Zaidatul out to end sprints drought
IT has been 20 years since a Malaysian last stood on the podium of a women’s sprint event at the Sea Games but in Zaidatul Husniah Zulkifli, the country has a runner about to bring that drought to an end.
G. Shanti’s 100m and 200m double victory in 1997 is the last time a Malaysian won a medal in either event.
But sprinter Husniah, who will run in the 100m, 200m and 4x100m when the athletics competition begins on Aug 22 at the National Stadium in Kuala Lumpur, fanned expectations of Sea Games glory following an impressive stint in South Africa earlier this year.
The Penang-born runner clocked a wind-assisted 11.36s in the 100m before seemingly wiping away Shanti’s national record of 11.50 set in 1993 with a time of 11.45 in Bloemfontein.
The latter run, however, could not be recognised as a record for technical reasons though it has hardly dampened Husniah’s spirit.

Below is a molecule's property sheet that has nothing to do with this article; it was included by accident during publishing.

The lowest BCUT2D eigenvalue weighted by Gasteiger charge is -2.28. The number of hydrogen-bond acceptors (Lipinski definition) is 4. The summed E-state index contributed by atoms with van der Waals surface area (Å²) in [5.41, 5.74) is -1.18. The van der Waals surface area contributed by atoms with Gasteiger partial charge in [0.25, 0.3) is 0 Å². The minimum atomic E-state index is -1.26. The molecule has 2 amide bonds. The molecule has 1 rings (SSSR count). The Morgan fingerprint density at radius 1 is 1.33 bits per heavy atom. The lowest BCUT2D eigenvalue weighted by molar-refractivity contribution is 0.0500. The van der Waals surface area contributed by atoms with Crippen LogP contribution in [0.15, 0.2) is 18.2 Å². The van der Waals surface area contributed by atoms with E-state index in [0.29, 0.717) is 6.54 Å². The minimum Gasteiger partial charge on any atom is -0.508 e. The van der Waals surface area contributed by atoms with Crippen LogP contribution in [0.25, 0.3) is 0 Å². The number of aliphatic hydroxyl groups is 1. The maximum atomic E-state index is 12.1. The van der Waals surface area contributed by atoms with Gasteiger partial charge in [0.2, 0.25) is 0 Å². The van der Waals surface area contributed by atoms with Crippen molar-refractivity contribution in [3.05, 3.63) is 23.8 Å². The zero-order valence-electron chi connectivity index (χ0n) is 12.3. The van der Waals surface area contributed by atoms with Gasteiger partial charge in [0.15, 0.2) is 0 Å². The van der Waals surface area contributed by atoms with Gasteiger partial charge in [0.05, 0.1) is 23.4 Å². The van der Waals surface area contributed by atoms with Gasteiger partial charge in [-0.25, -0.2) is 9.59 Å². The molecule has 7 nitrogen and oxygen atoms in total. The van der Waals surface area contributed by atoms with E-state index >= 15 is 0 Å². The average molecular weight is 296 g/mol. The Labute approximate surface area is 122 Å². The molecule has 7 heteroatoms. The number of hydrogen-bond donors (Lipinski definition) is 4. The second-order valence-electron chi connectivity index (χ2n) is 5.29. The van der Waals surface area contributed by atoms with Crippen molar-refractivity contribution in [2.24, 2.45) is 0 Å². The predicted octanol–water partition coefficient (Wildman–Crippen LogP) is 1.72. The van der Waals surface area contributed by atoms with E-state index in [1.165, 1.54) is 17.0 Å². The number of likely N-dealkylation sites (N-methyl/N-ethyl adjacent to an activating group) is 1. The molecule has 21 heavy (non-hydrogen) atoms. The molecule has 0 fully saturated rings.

“I know that everybody will be watching the sprints, especially the 100m, but I don’t want to put too high expectations on myself,” said 2016 Rio De Janeiro Olympian Husniah in an interview arranged by her sponsor Under Armour.
“I don’t want to be stressed out. It’s better not to think too much about it, because then it affects my training and I won’t sleep well at night. Better to focus on training.”
Officially, Husniah’s best time in the 100m and 200m this year is 11.62s and 23.80s to rank second and fifth respectively in Southeast Asia.
Vietnam’s Le Tu Chinh holds the best time in the region of 11.47s and 23.50s in the 100m and 200m respectively.
Husniah believes she probably has to run a personal best in order to place among the medallists.
“I’m trying to improve on my technique, speed and conditioning, before the Sea Games,” said Husniah, who turns 24 on Aug 20. “I will have to manage running in three events but I’ve faced a schedule like this before.
“It’s a challenge for me but I’m focused on all three events. I don’t have a specific timing target but as long as I train hard then the performances will materialise. Devinder SIngh